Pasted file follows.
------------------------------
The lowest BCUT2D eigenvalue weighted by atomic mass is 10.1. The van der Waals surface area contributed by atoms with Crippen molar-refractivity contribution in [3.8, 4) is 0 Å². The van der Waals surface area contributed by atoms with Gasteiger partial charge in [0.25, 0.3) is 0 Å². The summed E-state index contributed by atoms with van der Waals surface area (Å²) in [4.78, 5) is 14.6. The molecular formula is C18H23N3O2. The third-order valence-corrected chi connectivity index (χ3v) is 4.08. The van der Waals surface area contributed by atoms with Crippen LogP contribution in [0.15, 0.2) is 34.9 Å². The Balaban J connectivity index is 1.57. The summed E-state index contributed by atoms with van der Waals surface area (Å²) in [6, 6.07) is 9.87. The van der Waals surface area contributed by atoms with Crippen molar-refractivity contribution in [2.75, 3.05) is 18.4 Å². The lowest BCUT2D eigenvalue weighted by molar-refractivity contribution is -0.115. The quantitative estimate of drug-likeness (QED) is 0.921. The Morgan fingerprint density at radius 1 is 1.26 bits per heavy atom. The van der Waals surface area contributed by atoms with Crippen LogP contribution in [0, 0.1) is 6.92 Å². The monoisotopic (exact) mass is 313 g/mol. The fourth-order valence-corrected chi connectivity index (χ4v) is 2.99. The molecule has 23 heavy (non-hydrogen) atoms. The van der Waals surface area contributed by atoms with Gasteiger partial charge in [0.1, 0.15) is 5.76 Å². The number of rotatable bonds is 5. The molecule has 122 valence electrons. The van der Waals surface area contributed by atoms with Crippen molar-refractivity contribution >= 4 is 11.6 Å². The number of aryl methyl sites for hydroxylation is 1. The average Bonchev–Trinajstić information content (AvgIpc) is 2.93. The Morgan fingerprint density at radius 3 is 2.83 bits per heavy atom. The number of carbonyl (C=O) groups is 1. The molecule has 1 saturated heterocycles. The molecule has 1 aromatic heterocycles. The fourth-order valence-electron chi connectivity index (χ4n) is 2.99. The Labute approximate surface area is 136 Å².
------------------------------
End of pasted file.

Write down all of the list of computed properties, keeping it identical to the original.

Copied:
The lowest BCUT2D eigenvalue weighted by atomic mass is 10.1. The van der Waals surface area contributed by atoms with Crippen molar-refractivity contribution in [3.8, 4) is 0 Å². The van der Waals surface area contributed by atoms with Gasteiger partial charge in [0.25, 0.3) is 0 Å². The summed E-state index contributed by atoms with van der Waals surface area (Å²) in [4.78, 5) is 14.6. The molecular formula is C18H23N3O2. The third-order valence-corrected chi connectivity index (χ3v) is 4.08. The van der Waals surface area contributed by atoms with Crippen LogP contribution in [0.15, 0.2) is 34.9 Å². The Balaban J connectivity index is 1.57. The summed E-state index contributed by atoms with van der Waals surface area (Å²) in [6, 6.07) is 9.87. The van der Waals surface area contributed by atoms with Crippen molar-refractivity contribution in [2.75, 3.05) is 18.4 Å². The lowest BCUT2D eigenvalue weighted by molar-refractivity contribution is -0.115. The quantitative estimate of drug-likeness (QED) is 0.921. The Morgan fingerprint density at radius 1 is 1.26 bits per heavy atom. The van der Waals surface area contributed by atoms with Crippen LogP contribution in [0, 0.1) is 6.92 Å². The monoisotopic (exact) mass is 313 g/mol. The fourth-order valence-corrected chi connectivity index (χ4v) is 2.99. The molecule has 23 heavy (non-hydrogen) atoms. The van der Waals surface area contributed by atoms with Gasteiger partial charge in [0.1, 0.15) is 5.76 Å². The number of rotatable bonds is 5. The molecule has 122 valence electrons. The van der Waals surface area contributed by atoms with Crippen molar-refractivity contribution >= 4 is 11.6 Å². The number of aryl methyl sites for hydroxylation is 1. The average Bonchev–Trinajstić information content (AvgIpc) is 2.93. The Morgan fingerprint density at radius 3 is 2.83 bits per heavy atom. The number of carbonyl (C=O) groups is 1. The molecule has 1 saturated heterocycles. The molecule has 1 aromatic heterocycles. The fourth-order valence-electron chi connectivity index (χ4n) is 2.99. The Labute approximate surface area is 136 Å².